Middlebury College Statement on Islamophobia

January 2024

Ensuing the violence in Palestine and Israel since October 2023, we have seen a marked increase in Islamophobic acts on American campuses and beyond. The Council on American Islamic Relations has thus far received 2,171 complaints (a 172% increase) attributed to Islamophobic and adjacent forms of discrimination such as anti-Palestinian hate. These acts are exemplified by the tragic killing of a six-year old Palestinian American Muslim in Chicago, the verbal harassment of a Halal cart vendor in New York by a former US policymaker, and most recently, the shooting of three Palestinian college students that is being investigated as a hate crime in our own state in Burlington, Vermont. DEI officials and experts have more urgently expressed concern about the lack of proportionate response to the reality of Islamophobia on current campus spaces. Muslim and Muslim-adjacent communities not only face fear and alienation due to individual incidents but are also harmed by national policies and rhetoric. It is critical for our school to encourage students, staff and faculty to report any incidents of Islamophobic bigotry and bias to administrators and for such incidents to be addressed promptly. As an institution that values diversity, equity and inclusion we must remain committed to the protection of all our Muslim constituents. Thus, it is absolutely necessary to enshrine a stance against Islamophobia immediately and effectively. 

Islamophobia is any act that incites “the fear, hatred, or prejudice towards Islam and Muslims that results in a pattern of discrimination and oppression.”* Islamophobia often reduces a whole Muslim collective to a particular—often negative—view. It can occur at an individual, institutional, and legislative level, manifesting as harmful tropes or dehumanizing language through media, political discourse, hate crimes, desecration of sacred spaces, interpersonal conflicts, profiling, employment discrimination, and legislation such as the 2017 Travel Ban dubbed the “Muslim Ban,”** and more.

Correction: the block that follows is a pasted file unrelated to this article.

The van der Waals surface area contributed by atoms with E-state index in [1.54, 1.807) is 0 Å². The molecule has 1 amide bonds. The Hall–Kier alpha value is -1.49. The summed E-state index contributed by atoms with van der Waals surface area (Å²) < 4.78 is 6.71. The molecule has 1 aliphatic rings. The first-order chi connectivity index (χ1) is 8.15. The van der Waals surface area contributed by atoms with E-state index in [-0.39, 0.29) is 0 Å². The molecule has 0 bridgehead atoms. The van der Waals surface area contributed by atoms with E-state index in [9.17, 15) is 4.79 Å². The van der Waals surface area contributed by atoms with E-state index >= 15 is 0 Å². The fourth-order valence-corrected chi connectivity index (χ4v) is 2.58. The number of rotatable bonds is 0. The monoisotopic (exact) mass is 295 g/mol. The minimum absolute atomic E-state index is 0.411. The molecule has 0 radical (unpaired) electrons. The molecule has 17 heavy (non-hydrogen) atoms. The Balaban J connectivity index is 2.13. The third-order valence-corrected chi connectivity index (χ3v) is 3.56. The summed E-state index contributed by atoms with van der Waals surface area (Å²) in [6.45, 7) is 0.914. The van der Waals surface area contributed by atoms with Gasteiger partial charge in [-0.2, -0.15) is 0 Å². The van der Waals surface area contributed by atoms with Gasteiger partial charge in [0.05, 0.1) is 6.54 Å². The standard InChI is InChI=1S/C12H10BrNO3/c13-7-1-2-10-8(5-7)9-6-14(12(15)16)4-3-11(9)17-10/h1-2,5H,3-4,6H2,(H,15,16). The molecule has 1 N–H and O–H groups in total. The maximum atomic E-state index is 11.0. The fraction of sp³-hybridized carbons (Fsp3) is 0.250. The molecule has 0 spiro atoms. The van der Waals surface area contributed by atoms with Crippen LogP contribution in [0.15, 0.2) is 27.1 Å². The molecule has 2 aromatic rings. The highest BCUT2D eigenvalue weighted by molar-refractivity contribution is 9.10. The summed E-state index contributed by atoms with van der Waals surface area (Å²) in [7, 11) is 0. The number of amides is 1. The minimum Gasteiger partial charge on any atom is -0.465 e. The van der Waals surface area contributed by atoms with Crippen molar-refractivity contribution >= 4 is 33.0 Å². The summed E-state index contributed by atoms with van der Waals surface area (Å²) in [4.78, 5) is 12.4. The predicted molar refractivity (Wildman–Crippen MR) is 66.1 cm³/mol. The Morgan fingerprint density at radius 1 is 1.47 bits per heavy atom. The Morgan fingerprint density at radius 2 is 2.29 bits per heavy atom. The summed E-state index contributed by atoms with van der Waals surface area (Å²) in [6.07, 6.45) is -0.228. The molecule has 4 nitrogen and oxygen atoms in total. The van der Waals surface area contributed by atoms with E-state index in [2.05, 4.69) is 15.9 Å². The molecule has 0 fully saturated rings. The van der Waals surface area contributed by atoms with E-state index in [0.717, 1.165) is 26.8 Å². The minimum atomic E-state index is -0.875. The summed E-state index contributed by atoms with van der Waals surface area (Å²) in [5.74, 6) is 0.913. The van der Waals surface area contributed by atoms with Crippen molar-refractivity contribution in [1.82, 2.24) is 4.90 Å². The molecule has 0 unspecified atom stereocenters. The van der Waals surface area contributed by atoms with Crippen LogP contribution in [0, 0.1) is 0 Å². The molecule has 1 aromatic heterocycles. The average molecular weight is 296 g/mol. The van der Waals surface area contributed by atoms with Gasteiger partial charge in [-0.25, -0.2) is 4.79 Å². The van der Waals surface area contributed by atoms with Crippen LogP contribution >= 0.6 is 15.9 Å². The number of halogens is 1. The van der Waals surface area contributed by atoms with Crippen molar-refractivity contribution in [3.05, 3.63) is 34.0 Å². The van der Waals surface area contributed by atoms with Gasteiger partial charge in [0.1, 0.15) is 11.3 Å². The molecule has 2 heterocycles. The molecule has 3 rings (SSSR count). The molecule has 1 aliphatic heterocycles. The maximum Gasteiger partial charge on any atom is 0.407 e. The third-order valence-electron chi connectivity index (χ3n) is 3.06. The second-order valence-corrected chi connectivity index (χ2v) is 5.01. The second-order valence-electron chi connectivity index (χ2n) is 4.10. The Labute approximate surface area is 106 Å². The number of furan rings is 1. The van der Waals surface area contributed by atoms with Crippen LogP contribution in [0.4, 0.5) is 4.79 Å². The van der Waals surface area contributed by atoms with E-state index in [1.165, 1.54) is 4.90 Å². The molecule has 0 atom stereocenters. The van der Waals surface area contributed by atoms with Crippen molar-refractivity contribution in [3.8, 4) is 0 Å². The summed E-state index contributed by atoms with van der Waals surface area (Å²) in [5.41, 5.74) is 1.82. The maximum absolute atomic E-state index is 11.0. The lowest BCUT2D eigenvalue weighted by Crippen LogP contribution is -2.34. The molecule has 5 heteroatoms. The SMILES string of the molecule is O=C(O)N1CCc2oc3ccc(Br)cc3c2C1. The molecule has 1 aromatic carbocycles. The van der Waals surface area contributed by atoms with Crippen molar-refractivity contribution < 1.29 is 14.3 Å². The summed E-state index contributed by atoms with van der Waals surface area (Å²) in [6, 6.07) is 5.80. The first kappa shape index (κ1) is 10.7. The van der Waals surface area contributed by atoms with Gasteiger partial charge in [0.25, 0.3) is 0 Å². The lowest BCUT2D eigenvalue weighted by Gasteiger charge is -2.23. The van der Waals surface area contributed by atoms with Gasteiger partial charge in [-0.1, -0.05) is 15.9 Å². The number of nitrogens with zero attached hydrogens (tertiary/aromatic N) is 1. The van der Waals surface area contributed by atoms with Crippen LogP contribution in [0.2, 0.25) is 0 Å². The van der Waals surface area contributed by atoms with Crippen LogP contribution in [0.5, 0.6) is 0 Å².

Muslims are made especially vulnerable given their often double-marginalized identities. In addition to being members of a religious minority, many also represent racial and ethnic minorities. Furthermore, Muslim women who wear the hijab and niqab (Islamic head-covering and face-covering) face marked discrimination. The risk of religious, racial, and gendered discrimination demands our immediate attention, especially given our commitment to protecting historically underrepresented groups, students of faith and our principles of anti-racism and anti-oppression. It is imperative that we, as a College, formally condemn Islamophobia while engaging in investigation of such incidents on campus, as well as producing educational initiatives, Islamophobia working committees, and programs that address this systemic oppression. We condemn any and all such actions that fall under said categories. 

To address the rise in Islamophobia, we are creating a web page set to launch this Spring designed to serve as a comprehensive resource on Islamophobia and its various manifestations. We are committed to pushing for the implementation of a new Islamophobia working committee, programming, coursework and services to better represent Muslim voices on campus. We invite students, faculty, and staff to engage with us in this work and to take advantage of the opportunities to better understand how Islamophobia operates and ways we can mitigate its presence on Campus.


Guled Adam, Muslim Student Association 
Ashiyaan C. Asif, Muslim Student Association
Youness Cheboubi, Muslim Student Association
Khuram Hussain, Vice President of Diversity, Inclusion and Equity
Maryam O. Junaid, Muslim Student Association
Zahra Moeini Meybodi, Associate Muslim Chaplain and Interfaith Advisor
Mark R. Orten, Dean of Spiritual and Religious Life
Smita Ruzicka, Vice President for Student Affairs
Renee Wells, Assistant Vice President of Education for Equity and Inclusion
Noemi Y. Zendejas Rodriguez, Muslim Student Association


*Islamophobia | Student Affairs. https://studentaffairs.stanford.edu/stanford-against-hate/islamophobia. Accessed 6 Dec. 2023.  Defining Islamophobia – Islamophobia. https://islamophobia.org/anti-prejudice-tools/defining-islamophobia/. Accessed 11 Dec. 2023.

**Time of the Muslim Ban | The American Civil Liberties’ Union https://www.aclu-wa.org/pages/timeline-muslim-ban

Additional resources will be added to this page periodically.